Those of us in the book industry feel a constant worry in our stomachs when we look at book sales figures. Even in the most highly literate of social periods a very small percentage of people would actually purchase books (especially in the New World). With electronic media, that number has declined alarmingly. Still, the internet—number 9 on The Atlantic list—owes its life to good old paper (number 6) and pen (which failed to make the list at all). And paper wouldn’t have evolved without clay—the very substance of which early written myths claim that humans are made—and stylus. Thoughts locked in our clay heads cry out for expression. Some of us are compelled to put them in the form of written words for others to see. It’s just that we know our place and wouldn’t presume to send them to The Atlantic Monthly, or any other magazine, where they would be certain not to make the cut.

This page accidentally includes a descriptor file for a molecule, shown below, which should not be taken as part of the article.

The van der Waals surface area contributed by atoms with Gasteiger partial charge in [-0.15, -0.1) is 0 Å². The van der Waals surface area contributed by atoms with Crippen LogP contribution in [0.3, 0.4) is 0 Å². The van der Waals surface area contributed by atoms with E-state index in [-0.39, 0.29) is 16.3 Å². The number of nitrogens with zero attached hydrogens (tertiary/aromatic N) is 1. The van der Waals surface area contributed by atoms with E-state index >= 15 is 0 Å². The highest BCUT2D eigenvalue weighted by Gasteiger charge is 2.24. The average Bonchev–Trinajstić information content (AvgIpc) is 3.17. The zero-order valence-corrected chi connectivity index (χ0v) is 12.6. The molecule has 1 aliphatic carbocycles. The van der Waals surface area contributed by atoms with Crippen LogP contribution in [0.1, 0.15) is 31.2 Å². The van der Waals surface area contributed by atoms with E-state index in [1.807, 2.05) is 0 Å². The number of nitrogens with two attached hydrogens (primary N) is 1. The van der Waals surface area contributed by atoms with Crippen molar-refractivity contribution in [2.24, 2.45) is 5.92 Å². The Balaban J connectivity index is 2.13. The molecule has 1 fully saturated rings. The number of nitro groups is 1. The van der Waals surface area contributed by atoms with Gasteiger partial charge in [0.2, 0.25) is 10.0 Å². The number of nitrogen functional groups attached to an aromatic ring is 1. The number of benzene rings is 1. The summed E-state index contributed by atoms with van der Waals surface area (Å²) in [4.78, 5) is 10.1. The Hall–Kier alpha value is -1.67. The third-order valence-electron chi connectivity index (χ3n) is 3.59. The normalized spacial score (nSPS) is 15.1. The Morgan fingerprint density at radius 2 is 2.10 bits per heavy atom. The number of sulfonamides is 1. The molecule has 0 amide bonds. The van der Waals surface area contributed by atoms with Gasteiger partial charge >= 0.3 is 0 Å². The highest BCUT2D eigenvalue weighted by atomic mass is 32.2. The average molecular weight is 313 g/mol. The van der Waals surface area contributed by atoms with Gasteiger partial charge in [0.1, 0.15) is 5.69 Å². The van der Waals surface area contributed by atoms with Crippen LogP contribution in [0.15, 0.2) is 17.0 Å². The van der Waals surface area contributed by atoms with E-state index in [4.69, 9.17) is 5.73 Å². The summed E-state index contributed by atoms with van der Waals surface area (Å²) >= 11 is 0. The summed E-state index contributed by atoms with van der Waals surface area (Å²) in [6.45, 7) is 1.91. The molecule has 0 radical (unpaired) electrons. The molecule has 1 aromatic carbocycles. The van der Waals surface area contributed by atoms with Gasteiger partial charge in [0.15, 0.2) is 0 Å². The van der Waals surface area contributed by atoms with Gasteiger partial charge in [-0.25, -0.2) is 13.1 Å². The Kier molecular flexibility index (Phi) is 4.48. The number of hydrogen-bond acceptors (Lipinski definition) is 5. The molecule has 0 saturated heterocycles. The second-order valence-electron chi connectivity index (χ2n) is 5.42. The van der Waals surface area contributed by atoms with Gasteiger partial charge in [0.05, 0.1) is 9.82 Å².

Secret Life of Language

I recently met with a friend to catch up on several years of silence. Increasingly I’m discovering the wisdom of those I’m privileged to know—perhaps it is the shedding of a purely academic way of learning. We all share in this very human voyage of discovery. This particular friend presented me with an idea that I just can’t dismiss: what if language is a living entity, existing in its own world but intersecting with ours? In a symbiotic relationship, we use words and they help us to survive and advance. This friend is a writer, and like all of us who attempt the art, knows the joys and frustrations of dealing with words that can elude but also fall subtly into place forming a poem or story of sublime beauty. We haven’t fully tamed language, but it defines us. Even my feeble attempt to replicate his fascinating idea is fraught with difficulty, for language won’t be relegated to the page, whether of paper or of electrons.